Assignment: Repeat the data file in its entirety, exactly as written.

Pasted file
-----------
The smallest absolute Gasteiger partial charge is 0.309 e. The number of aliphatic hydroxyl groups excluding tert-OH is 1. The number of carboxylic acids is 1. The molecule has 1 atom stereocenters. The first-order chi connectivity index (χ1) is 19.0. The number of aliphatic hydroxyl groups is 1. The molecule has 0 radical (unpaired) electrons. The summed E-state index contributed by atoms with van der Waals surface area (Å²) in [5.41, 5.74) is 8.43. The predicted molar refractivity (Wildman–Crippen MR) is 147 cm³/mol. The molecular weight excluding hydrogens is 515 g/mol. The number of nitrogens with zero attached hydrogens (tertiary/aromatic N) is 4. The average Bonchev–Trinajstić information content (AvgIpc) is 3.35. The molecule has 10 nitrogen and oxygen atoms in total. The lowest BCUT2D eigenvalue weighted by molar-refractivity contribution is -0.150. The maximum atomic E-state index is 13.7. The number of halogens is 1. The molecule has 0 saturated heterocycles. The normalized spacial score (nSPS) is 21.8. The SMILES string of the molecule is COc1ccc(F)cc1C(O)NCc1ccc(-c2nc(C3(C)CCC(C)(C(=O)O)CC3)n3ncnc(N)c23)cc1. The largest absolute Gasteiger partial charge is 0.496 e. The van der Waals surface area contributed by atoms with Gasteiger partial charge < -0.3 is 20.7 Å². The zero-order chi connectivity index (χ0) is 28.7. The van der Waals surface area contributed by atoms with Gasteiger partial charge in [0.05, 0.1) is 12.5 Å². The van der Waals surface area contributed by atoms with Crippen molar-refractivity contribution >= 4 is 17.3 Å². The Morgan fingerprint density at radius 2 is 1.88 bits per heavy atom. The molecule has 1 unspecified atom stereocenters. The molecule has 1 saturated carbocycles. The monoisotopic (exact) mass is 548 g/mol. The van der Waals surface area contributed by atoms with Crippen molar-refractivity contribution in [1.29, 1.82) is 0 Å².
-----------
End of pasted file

The smallest absolute Gasteiger partial charge is 0.309 e. The number of aliphatic hydroxyl groups excluding tert-OH is 1. The number of carboxylic acids is 1. The molecule has 1 atom stereocenters. The first-order chi connectivity index (χ1) is 19.0. The number of aliphatic hydroxyl groups is 1. The molecule has 0 radical (unpaired) electrons. The summed E-state index contributed by atoms with van der Waals surface area (Å²) in [5.41, 5.74) is 8.43. The predicted molar refractivity (Wildman–Crippen MR) is 147 cm³/mol. The molecular weight excluding hydrogens is 515 g/mol. The number of nitrogens with zero attached hydrogens (tertiary/aromatic N) is 4. The average Bonchev–Trinajstić information content (AvgIpc) is 3.35. The molecule has 10 nitrogen and oxygen atoms in total. The lowest BCUT2D eigenvalue weighted by molar-refractivity contribution is -0.150. The maximum atomic E-state index is 13.7. The number of halogens is 1. The molecule has 0 saturated heterocycles. The normalized spacial score (nSPS) is 21.8. The SMILES string of the molecule is COc1ccc(F)cc1C(O)NCc1ccc(-c2nc(C3(C)CCC(C)(C(=O)O)CC3)n3ncnc(N)c23)cc1. The largest absolute Gasteiger partial charge is 0.496 e. The van der Waals surface area contributed by atoms with Gasteiger partial charge < -0.3 is 20.7 Å². The zero-order chi connectivity index (χ0) is 28.7. The van der Waals surface area contributed by atoms with Gasteiger partial charge in [0.05, 0.1) is 12.5 Å². The van der Waals surface area contributed by atoms with Crippen molar-refractivity contribution >= 4 is 17.3 Å². The Morgan fingerprint density at radius 2 is 1.88 bits per heavy atom. The molecule has 1 unspecified atom stereocenters. The molecule has 1 saturated carbocycles. The monoisotopic (exact) mass is 548 g/mol. The van der Waals surface area contributed by atoms with Crippen molar-refractivity contribution in [1.29, 1.82) is 0 Å².